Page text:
Suicide bomber kills three in northern Nigeria

People gather at a scene of a suicide attack in Maiduguri, Nigeria. A suicide bomber on a bicycle detonated his explosives killing three people on February 5, 2018.PHOTO | STINGER | AFP

What you need to know:

  • Bomber was on a bicycle when he approached a group.
  • Muna area of Maiduguri is home to a vast camp for people displaced by the conflict.
  • The military and government maintain the Islamist militants are a spent force.

A suicide bomber on a bicycle killed three people late on Monday when he detonated his explosives on the outskirts of the northeast Nigerian city of Maiduguri, civilian militia said.

Eighteen people were injured in the attack, which happened in the Muna Dalti area of the city, said Musa Ari, a civilian helping with security against Boko Haram.

"The bomber attacked at 8.20pm in the midst of a group of residents hanging out, killing three and wounding 18," he said. "There is no doubt this is the work of Boko Haram terrorists."


Another militia leader, Ibrahim Liman, gave the same toll and said the bomber detonated the explosives as he passed the group.

The Muna area of Maiduguri, which is home to a vast camp for people displaced by the conflict, has been repeatedly hit by suicide attacks blamed on Boko Haram.

Previous targets include the camp itself, military and civilian militia checkpoints, and a bus station.

Boko Haram has increasingly used mostly female bombers against civilian soft targets, particularly mosques, markets and other gatherings, as part of its insurgency.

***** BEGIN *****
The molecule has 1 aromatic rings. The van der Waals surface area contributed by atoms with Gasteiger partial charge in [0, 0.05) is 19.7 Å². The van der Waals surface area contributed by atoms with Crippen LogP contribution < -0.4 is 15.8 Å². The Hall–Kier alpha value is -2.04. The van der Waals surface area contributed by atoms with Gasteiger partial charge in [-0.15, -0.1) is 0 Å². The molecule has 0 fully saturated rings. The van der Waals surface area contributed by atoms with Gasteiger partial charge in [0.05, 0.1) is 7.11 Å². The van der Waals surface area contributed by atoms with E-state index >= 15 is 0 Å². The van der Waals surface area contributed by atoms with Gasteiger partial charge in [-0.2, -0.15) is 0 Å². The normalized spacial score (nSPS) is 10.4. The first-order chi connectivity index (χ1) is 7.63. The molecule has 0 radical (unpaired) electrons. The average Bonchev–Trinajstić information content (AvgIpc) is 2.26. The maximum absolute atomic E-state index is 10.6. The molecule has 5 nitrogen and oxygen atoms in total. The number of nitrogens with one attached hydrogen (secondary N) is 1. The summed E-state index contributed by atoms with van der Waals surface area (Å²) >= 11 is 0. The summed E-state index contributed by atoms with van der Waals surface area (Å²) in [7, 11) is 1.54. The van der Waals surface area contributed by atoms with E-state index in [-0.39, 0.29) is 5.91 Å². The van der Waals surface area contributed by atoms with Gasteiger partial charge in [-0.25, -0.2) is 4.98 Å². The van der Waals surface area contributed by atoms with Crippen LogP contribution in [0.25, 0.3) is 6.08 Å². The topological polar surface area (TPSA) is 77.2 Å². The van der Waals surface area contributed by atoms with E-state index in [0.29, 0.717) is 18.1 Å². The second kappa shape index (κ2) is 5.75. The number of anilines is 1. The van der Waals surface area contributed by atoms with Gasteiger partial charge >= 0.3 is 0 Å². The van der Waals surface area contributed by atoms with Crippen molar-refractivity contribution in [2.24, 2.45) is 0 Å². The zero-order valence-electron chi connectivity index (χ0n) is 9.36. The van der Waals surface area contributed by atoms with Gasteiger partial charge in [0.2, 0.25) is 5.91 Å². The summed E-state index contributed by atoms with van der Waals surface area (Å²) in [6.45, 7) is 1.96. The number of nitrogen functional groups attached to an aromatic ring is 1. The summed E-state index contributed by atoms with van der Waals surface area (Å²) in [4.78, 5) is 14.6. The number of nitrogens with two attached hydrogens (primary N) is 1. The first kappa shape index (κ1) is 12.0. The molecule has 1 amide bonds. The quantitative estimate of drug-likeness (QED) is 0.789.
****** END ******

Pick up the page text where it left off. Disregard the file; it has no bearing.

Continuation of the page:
On Sunday, three female suicide bombers died in a botched attack in Konduga town, 38 kilometres from Maiduguri, the militia said.

Liman said the bombers' veils became entangled in barbed wire security fence erected by vigilantes to fend off Boko Haram suicide attackers.

"The bombers blew themselves up to avoid capture and injured one person nearby," he added.


Nigeria's military and government maintain the Islamist militant are a spent force, after a sustained counter-insurgency that began in early 2015.

But while the jihadists no longer hold the territory they once did in the northeast, there are indications they may be stronger than the authorities claim.

On February 19, heavily armed fighters kidnapped 110 schoolgirls from the town of Dapchi, in Yobe state, while last Friday, militants attacked the town of Rann in Borno.

Eight soldiers and three aid workers were killed, forcing the suspension of humanitarian operations in the remote town for a week.